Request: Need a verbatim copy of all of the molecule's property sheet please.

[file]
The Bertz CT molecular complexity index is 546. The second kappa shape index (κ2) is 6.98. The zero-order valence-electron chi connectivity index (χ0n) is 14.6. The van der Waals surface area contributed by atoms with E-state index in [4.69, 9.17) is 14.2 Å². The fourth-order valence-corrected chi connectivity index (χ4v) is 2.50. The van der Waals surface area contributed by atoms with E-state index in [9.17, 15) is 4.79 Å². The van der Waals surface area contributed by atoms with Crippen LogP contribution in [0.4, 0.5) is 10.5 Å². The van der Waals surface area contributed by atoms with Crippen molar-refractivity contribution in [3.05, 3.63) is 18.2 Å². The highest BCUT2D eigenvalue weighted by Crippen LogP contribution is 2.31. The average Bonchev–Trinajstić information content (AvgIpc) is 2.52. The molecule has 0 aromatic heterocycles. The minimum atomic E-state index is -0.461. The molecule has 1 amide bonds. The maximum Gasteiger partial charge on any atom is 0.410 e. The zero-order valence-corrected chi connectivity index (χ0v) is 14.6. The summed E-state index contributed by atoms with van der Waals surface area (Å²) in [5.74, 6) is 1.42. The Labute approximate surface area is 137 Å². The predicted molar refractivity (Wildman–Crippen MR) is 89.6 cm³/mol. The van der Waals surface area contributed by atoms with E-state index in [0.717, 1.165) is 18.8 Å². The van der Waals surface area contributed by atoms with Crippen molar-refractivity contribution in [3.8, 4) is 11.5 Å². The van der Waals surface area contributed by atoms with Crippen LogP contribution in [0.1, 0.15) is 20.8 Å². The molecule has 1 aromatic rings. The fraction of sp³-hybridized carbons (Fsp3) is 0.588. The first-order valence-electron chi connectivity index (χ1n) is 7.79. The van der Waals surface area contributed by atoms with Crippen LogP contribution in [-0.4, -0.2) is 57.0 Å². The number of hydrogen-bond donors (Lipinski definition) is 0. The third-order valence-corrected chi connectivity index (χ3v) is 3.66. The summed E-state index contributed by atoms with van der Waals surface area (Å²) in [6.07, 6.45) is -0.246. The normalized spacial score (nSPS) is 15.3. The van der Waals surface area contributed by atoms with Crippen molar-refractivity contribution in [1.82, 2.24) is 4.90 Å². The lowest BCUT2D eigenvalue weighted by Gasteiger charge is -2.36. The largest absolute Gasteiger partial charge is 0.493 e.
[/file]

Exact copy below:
The Bertz CT molecular complexity index is 546. The second kappa shape index (κ2) is 6.98. The zero-order valence-electron chi connectivity index (χ0n) is 14.6. The van der Waals surface area contributed by atoms with E-state index in [4.69, 9.17) is 14.2 Å². The fourth-order valence-corrected chi connectivity index (χ4v) is 2.50. The van der Waals surface area contributed by atoms with E-state index in [9.17, 15) is 4.79 Å². The van der Waals surface area contributed by atoms with Crippen LogP contribution in [0.4, 0.5) is 10.5 Å². The van der Waals surface area contributed by atoms with Crippen molar-refractivity contribution in [3.05, 3.63) is 18.2 Å². The highest BCUT2D eigenvalue weighted by Crippen LogP contribution is 2.31. The average Bonchev–Trinajstić information content (AvgIpc) is 2.52. The molecule has 0 aromatic heterocycles. The minimum atomic E-state index is -0.461. The molecule has 1 amide bonds. The maximum Gasteiger partial charge on any atom is 0.410 e. The zero-order valence-corrected chi connectivity index (χ0v) is 14.6. The summed E-state index contributed by atoms with van der Waals surface area (Å²) in [5.74, 6) is 1.42. The Labute approximate surface area is 137 Å². The predicted molar refractivity (Wildman–Crippen MR) is 89.6 cm³/mol. The van der Waals surface area contributed by atoms with E-state index in [0.717, 1.165) is 18.8 Å². The van der Waals surface area contributed by atoms with Crippen molar-refractivity contribution in [3.8, 4) is 11.5 Å². The van der Waals surface area contributed by atoms with Crippen LogP contribution in [0.1, 0.15) is 20.8 Å². The molecule has 1 aromatic rings. The fraction of sp³-hybridized carbons (Fsp3) is 0.588. The first-order valence-electron chi connectivity index (χ1n) is 7.79. The van der Waals surface area contributed by atoms with Crippen LogP contribution in [-0.4, -0.2) is 57.0 Å². The number of hydrogen-bond donors (Lipinski definition) is 0. The third-order valence-corrected chi connectivity index (χ3v) is 3.66. The summed E-state index contributed by atoms with van der Waals surface area (Å²) in [6.07, 6.45) is -0.246. The normalized spacial score (nSPS) is 15.3. The van der Waals surface area contributed by atoms with Crippen molar-refractivity contribution in [1.82, 2.24) is 4.90 Å². The lowest BCUT2D eigenvalue weighted by Gasteiger charge is -2.36. The largest absolute Gasteiger partial charge is 0.493 e.